The Professionals of 1848
Political scientists offer new insights into the Frankfurt Parliament
German democracy dates back to the year 1848. The first German federal parliament convened for its first session on 18 May of that year. For years, it was decried as a chaotic professorial parliament and the constitution worked out there never became law. But recent findings at the University of Bamberg show that the first federally elected lawmakers worked in a highly professional manner.
To find out whether the operating principles of the Frankfurt Parliament resemble the principles of contemporary parliaments, Dr. Ulrich Sieberer, professor of Empirical Political Science at the University of Bamberg, and his colleague Dr. Michael Herrmannfrom the University of Konstanz analysed the results of all 299 name-based votes of the Frankfurt Parliament. This constitutes an extraordinary project since political scientists rarely address historical issues; and it’s even rarer that they do so using modern empirical methods. So what did the two researchers find? Firstly, even though most members of parliament lacked professional political experience, their parliamentary work hardly differed from the work of contemporary representatives. “Within six weeks, the representatives already established parliamentary factions”, says Ulrich Sieberer. “This is surprising because there were no political parties at this point in time. They simply realised very quickly that consolidation is necessary if you want to achieve anything in a parliament.”
Moreover, the parliamentarians installed a provisional central government that was dependent on the parliament’s confidence. This arose, for example, during the dispute concerning the cease-fire of Malmö between Denmark and the German troops under Prussian command. A majority of the parliament rejected the accord, whereupon the first cabinet that had argued in favour of the truce resigned. “In that way, the parliament had essentially established a parliamentary form of government”, Ulrich Sieberer says. “Right up to the present, it is part of our democracy that the government requires the confident support of the parliament.”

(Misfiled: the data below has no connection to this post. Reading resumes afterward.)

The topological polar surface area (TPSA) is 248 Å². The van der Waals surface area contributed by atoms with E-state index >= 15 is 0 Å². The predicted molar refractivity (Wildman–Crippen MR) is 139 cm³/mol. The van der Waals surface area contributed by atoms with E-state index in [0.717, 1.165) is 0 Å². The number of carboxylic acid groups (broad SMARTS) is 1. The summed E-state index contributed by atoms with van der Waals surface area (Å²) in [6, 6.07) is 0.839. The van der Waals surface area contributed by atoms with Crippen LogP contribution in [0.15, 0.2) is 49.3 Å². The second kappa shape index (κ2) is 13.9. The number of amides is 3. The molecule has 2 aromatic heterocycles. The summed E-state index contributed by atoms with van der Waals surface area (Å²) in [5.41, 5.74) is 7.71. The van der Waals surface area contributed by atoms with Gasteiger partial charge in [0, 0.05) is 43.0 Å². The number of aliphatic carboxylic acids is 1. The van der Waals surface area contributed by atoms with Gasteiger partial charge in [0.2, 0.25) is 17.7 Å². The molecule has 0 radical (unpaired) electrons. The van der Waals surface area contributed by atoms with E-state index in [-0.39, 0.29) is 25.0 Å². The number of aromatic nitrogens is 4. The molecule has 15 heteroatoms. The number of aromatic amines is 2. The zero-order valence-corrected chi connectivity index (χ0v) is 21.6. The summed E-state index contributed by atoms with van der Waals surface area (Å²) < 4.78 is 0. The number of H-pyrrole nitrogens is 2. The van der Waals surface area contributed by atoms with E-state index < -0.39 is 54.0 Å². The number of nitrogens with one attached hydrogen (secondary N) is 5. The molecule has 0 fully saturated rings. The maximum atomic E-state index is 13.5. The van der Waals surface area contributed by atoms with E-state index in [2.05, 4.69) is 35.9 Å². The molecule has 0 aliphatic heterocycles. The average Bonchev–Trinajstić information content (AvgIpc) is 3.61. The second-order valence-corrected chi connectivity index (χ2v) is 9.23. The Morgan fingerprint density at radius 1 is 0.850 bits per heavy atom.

Using the Basic Space Theory, the researchers also looked into the patterns with which the representatives cast their votes. This theory of the political space assumes that political disputes in each society are decided along a few specific lines of conflict. Ulrich Sieberer and Michael Herrmann identified two lines of conflict in the Frankfurt Parliament: The first conflict revolves around the question of who should govern – a monarch or the people. The other conflict was sparked by the question of whether the unification of Germany should include a lesser German or greater German solution, meaning whether or not Austria should be part of Germany in the future. With the help of statistical calculations, the two political scientists can accurately predict how a single representative, who might be a supporter of the greater German solution, will vote in a short-term political issue. Thus, something resembling political policy can be deduced from the elementary conflicts of the Frankfurt Parliament. “The representatives knew exactly how their ideology could be translated in specific policy”, Sieberer says. “This achievement is especially astonishing considering the representatives’ lack of political experience.”
Thus, what happened in 1848 continues to have an effect to this day. The representatives voted for the lesser German solution, created a second chamber for the federal state that is very similar to today’s Bundesrat, and established basic elements of a parliamentary system of government that still endure, despite the fact that continuing historical developments of the nineteenth and early twentieth centuries only made the enduring establishment of these elements possible with the foundation of the Federal Republic of Germany.
Michael Herrmann und Ulrich Sieberer. 2018. The basic space of a revolutionary parliament: Scaling the Frankfurt Assembly of 1848/49, Party Politics, Online First, doi: 10.1177/1354068817749778.
Contact for questions regarding content:
Prof. Ulrich Sieberer
Professorship of Empirical Political Science, University of Bamberg
Press Officer, University of Bamberg
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